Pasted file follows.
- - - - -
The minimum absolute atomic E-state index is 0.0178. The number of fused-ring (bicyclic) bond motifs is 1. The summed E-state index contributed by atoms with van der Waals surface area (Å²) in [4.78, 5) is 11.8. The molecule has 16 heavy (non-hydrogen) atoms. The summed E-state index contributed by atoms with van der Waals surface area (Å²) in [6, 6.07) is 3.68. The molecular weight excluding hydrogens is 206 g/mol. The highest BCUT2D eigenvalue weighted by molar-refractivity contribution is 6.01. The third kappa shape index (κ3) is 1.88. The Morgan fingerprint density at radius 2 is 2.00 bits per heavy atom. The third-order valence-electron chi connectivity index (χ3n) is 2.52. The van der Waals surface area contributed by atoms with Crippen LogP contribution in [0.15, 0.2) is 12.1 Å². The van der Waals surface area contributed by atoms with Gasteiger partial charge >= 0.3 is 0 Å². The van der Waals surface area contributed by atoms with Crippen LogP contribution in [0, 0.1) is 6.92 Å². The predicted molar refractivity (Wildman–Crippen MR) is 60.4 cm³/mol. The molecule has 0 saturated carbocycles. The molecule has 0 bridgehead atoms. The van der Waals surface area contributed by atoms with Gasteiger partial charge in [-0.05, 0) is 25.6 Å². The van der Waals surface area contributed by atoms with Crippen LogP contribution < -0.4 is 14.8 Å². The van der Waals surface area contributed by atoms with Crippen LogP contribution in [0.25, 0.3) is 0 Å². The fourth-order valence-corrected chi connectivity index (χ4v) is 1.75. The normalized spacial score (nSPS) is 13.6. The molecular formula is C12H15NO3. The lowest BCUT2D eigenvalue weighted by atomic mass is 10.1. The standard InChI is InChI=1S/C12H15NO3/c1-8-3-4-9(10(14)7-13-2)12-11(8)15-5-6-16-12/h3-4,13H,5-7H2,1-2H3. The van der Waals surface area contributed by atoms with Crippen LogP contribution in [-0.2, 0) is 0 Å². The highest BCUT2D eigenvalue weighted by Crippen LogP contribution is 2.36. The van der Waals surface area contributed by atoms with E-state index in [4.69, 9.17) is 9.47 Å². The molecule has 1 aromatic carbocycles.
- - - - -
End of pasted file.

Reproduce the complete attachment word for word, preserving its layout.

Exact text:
The minimum absolute atomic E-state index is 0.0178. The number of fused-ring (bicyclic) bond motifs is 1. The summed E-state index contributed by atoms with van der Waals surface area (Å²) in [4.78, 5) is 11.8. The molecule has 16 heavy (non-hydrogen) atoms. The summed E-state index contributed by atoms with van der Waals surface area (Å²) in [6, 6.07) is 3.68. The molecular weight excluding hydrogens is 206 g/mol. The highest BCUT2D eigenvalue weighted by molar-refractivity contribution is 6.01. The third kappa shape index (κ3) is 1.88. The Morgan fingerprint density at radius 2 is 2.00 bits per heavy atom. The third-order valence-electron chi connectivity index (χ3n) is 2.52. The van der Waals surface area contributed by atoms with Crippen LogP contribution in [0.15, 0.2) is 12.1 Å². The van der Waals surface area contributed by atoms with Gasteiger partial charge >= 0.3 is 0 Å². The van der Waals surface area contributed by atoms with Crippen LogP contribution in [0, 0.1) is 6.92 Å². The predicted molar refractivity (Wildman–Crippen MR) is 60.4 cm³/mol. The molecule has 0 saturated carbocycles. The molecule has 0 bridgehead atoms. The van der Waals surface area contributed by atoms with Gasteiger partial charge in [-0.05, 0) is 25.6 Å². The van der Waals surface area contributed by atoms with Crippen LogP contribution < -0.4 is 14.8 Å². The van der Waals surface area contributed by atoms with Crippen LogP contribution in [0.25, 0.3) is 0 Å². The fourth-order valence-corrected chi connectivity index (χ4v) is 1.75. The normalized spacial score (nSPS) is 13.6. The molecular formula is C12H15NO3. The lowest BCUT2D eigenvalue weighted by atomic mass is 10.1. The standard InChI is InChI=1S/C12H15NO3/c1-8-3-4-9(10(14)7-13-2)12-11(8)15-5-6-16-12/h3-4,13H,5-7H2,1-2H3. The van der Waals surface area contributed by atoms with Crippen LogP contribution in [-0.2, 0) is 0 Å². The highest BCUT2D eigenvalue weighted by Crippen LogP contribution is 2.36. The van der Waals surface area contributed by atoms with E-state index in [4.69, 9.17) is 9.47 Å². The molecule has 1 aromatic carbocycles.